A history of achievement
Almost half a century of achievement
Forty nine years of commitment to young musicians has made the South African National Youth Orchestra Foundation (SANYOF) one of South Africa’s most successful music institutions. The Foundation supports the training and development of South Africa’s young musicians through national courses, national and international tours and workshops, and networks nationally to assist all youth orchestra programmes to function optimally.
The early pioneers – Korie Koornhof, Betty Pack, Arthur Wegelin and Paul Loeb van Zuilenburg, the SA Society of Music Teachers and the first conductor, Leo Quayle, who taught 65 children under the trees at the Hartbeespoort Dam – would be happy with what they see today.
In 1975 the SA National Youth Orchestra took part in the International Festival of Youth Orchestras in Aberdeen, followed by a short tour of Europe three years later. In 1979, Sasol came on board as a founding partner of the National Youth Orchestra Foundation to provide infrastructure and organisational skills. Sasol remains its committed partner to this day, providing sponsorship for the annual youth orchestra course and its development initiatives.
Development, Courses, Conductors Youth Orchestras & International Acclaim
SANYOF holds courses around the country with tutelage by some of South Africa’s best teachers, and with international conductors such as Alberto Bolet, Reinhard Schwarz, Bernhard Gueller, Gerard Korsten, Omri Hadari, Conrad van Alphen and Laszlo Marosi on the podium.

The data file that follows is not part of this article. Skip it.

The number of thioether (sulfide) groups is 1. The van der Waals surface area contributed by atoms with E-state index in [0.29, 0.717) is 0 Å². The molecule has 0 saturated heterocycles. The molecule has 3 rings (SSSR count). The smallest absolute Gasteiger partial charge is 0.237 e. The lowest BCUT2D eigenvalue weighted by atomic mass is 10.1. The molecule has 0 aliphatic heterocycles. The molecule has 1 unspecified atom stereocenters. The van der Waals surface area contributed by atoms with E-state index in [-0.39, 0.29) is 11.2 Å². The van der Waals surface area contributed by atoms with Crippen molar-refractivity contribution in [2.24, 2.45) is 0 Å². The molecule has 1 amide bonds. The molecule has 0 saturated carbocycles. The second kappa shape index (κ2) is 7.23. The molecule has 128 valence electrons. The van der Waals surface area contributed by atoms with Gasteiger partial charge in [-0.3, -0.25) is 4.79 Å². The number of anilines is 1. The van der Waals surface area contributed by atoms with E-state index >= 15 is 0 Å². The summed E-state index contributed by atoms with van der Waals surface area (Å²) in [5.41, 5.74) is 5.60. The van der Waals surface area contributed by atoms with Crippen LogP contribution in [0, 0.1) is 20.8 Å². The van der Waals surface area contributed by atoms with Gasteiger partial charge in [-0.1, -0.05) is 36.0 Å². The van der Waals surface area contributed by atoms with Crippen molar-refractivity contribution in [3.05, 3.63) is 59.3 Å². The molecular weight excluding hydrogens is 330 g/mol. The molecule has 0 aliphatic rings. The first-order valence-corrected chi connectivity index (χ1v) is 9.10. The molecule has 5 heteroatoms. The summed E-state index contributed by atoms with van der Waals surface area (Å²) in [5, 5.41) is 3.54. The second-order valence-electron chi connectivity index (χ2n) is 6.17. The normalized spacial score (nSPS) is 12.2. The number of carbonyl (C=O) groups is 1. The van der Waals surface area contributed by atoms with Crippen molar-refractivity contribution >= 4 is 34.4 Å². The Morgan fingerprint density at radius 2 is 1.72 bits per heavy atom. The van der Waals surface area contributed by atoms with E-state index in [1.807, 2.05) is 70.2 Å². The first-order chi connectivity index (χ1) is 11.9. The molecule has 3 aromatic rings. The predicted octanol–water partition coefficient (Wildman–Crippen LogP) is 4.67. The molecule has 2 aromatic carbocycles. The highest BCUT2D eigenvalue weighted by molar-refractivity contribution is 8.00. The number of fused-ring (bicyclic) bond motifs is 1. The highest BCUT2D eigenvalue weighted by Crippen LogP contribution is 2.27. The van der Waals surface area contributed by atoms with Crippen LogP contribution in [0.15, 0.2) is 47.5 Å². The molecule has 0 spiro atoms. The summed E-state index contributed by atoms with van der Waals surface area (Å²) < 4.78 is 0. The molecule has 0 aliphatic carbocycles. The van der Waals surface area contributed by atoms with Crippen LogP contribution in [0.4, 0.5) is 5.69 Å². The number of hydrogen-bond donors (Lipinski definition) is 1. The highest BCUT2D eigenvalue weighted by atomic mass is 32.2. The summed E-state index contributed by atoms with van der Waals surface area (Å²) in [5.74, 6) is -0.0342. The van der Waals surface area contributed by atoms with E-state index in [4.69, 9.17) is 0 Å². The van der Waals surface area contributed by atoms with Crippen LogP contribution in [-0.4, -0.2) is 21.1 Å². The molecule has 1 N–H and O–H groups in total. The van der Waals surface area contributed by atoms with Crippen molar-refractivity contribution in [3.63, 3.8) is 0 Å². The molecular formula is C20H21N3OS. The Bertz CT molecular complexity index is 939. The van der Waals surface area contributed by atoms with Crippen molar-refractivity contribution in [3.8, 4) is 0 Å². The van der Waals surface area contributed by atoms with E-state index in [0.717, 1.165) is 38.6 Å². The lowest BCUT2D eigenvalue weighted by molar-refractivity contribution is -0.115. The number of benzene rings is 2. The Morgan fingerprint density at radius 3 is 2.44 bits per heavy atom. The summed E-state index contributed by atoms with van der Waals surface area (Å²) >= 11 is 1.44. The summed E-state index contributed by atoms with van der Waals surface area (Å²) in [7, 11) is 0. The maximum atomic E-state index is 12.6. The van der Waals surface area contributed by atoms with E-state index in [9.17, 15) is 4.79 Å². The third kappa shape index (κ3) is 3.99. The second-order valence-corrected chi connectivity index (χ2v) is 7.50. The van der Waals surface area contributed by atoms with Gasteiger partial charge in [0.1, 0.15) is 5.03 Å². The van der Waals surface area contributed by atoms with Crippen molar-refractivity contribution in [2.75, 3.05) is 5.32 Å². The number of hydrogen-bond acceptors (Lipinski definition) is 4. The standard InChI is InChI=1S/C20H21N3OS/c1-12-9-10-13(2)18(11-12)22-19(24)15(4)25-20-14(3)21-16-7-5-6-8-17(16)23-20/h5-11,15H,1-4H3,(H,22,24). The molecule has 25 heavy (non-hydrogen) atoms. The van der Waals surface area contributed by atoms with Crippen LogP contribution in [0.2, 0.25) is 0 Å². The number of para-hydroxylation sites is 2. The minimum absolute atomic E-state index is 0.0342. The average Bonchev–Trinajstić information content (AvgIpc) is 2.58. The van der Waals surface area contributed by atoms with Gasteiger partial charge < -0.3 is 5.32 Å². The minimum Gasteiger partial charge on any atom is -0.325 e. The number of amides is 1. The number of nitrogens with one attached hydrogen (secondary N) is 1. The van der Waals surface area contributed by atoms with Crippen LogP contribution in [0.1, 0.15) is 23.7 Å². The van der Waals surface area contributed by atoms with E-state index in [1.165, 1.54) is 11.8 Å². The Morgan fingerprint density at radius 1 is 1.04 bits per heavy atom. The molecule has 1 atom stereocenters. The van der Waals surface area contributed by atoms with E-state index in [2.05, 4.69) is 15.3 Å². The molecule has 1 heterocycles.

Under the management of Dorothy van de Geest and with the help of her husband, Professor Gerard van de Geest, the Sasol SA National Youth Symphony Orchestra reached unprecedented levels, performing in Scotland, in Europe and in Red Square in Moscow. Before her untimely death, Dorothy introduced support for Development Initiatives to the programmes, an initiative her successors, Faan and Kim Malan embraced and expanded. For the first time, in 2004, a development workshop was held during the course, resulting in a Junior Orchestra course in Kimberley, which attracted more than 100 beginner musicians to learn about the basics of orchestral music. The aim of the course, attended by 147 young musicians in 2005, is to assist organisations in training students to the level whereby they can attend the National Youth Orchestra course.
In 2005, the approximately 80-piece National Youth Orchestra was joined by another orchestra comprising 45 young musicians – the National Youth Wind Ensemble. The latter played to huge acclaim under conductor Sean Kierman. Wind ensemble concerts in 2006 were conducted by world-renowned Hungarian, Laszlo Marosi. Mr Marosi joined us again in 2009 to conduct the National Youth Wind Orchestra.
SANYOF was also instrumental in the creation of the Field Band Foundation, which has grown into a nationwide initiative enabling 5000 young people to enhance their lives through music and movement.
While the Youth Orchestra Foundation continues to grow musicians into orchestral players, it is accelerating its development initiatives, assisting both established projects and introducing new initiatives nationally.